To provide a total optimum metallurgical system for the rotor housing, the cast housing support should be comprised of aluminum having a high thermal conductivity factor and preferably should have an analysis of 16-18% silicon, 0.5% max. carbon, 0.45-0.65% magnesium, 0.75% max. titanium and the remainder iron. The intermediate transition coating should have a composition selected from the group consisting of nickel aluminide, arc sprayed nickel and molybdenum--all within a thickness range of 1-8 mils and preferably 5-7 mils.
As shown in FIG. 4, the coating system herein has a unique solidification structure comprised of generally spherical particles A of martensitic stainless steel and acicular particles B of the nickel-based alloy, variously sized voids or pores C, all adhered to the aluminum alloy substrate D. The coating system has a deposited thickness of 0.02- 0.03 inches, but is machined to a finished thickness E of about 0.01-0.02 inches, preferably 0.015 inch. FIG. 1 illustrates the microstructure under a 100× magnification, the surface having been etched with 10% nitric acid. The interlocked elongated alloy particles with spherical stainless particles render a more wear-resistant coating. Controlled areas F of oxides or interstitial oxygen add to this wear resistance.
Turning now to a preferred method of fabricating the wear-resistant coating system and rotor housing, the steps comprise:
1. Substrate Preparation -- A casting is prepared for defining a rotor housing carrying a supporting epitrochoid end wall 13 having appropriate intake and exhaust ports as well as an opening for receiving ignition means. The casting is formed using an aluminum A-390 alloy comprised of 16-18% silicon, 0.5 maximum iron, 0.45-0.65 magnesium, 0.2 maximum titanium. The casting is aged at 400°F to a Brinell hardness between 90-110. The margin about the opening for receiving the ignition means is recessed and a carbon or copper plug is inserted; the plug projects beyond the surface of end wall 13. Also the margins (to about 0.05 inch) about the intake and exhaust ports is coated with an anti-bond material so the imposed spray coating will not extend to the edge of the ports, but rather will be protected by tapering to a close spaced from the ports.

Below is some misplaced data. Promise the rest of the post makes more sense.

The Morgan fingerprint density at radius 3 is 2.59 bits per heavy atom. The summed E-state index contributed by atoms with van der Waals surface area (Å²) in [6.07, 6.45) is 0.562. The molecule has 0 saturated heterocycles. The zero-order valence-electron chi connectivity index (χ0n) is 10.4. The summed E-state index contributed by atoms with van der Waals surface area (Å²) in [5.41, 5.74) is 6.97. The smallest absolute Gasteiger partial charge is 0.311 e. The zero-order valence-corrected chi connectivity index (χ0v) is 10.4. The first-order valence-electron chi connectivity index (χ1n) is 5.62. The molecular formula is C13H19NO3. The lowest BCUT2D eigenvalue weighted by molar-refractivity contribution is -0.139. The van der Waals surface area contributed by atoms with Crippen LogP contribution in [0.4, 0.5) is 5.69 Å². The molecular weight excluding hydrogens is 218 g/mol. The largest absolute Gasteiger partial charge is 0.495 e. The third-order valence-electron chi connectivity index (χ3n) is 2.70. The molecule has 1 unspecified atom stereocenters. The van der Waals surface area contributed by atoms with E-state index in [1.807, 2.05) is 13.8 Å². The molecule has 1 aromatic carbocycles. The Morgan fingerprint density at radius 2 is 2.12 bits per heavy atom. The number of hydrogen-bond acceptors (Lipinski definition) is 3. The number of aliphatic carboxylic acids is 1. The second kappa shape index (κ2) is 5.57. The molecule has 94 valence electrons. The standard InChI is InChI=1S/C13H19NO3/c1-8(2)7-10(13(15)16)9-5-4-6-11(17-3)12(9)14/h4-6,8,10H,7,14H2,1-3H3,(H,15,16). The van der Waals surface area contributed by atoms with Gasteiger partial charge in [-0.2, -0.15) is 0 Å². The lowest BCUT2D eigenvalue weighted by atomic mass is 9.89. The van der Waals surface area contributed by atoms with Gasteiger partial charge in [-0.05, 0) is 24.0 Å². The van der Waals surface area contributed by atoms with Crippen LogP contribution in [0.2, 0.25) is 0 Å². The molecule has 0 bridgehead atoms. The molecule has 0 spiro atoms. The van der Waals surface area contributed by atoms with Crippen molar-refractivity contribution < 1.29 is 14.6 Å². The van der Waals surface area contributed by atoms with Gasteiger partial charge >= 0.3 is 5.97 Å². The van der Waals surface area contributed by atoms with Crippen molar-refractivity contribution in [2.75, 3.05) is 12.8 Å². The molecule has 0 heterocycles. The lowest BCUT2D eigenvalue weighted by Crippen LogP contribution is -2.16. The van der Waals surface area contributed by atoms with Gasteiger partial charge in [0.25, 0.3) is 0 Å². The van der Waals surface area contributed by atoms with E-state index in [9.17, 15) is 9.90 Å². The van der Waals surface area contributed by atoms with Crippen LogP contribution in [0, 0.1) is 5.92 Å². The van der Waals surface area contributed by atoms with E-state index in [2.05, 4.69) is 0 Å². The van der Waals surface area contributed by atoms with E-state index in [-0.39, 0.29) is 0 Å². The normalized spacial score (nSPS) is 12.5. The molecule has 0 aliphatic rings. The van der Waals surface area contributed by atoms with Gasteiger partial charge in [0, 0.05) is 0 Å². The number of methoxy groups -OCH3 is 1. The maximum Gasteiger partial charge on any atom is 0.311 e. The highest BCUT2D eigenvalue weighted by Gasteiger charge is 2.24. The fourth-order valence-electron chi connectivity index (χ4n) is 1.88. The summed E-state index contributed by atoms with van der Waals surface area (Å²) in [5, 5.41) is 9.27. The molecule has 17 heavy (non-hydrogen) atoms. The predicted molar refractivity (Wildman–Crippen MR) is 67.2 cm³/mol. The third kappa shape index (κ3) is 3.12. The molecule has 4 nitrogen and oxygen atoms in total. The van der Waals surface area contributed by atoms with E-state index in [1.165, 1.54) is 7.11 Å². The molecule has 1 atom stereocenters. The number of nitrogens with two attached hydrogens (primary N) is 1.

The casting inner surface is milled to define a reference and is then subjected to a machining operation whereby the entire inner surface of end wall 13 is removed or undercut to a depth of approximately 0.05 inches and to a surface finish of 64-256 micro inches. The undercut is carried out so that approximately 0.12 inches of aluminum stock is retained on each flat side before spraying as a reference surface. The carbon or copper plug is machined off to the same depth as the principal end wall.
The machined surface is subject to a soft grit blasting of between 30-64 grit and by use of a low air pressure of about 40 psi.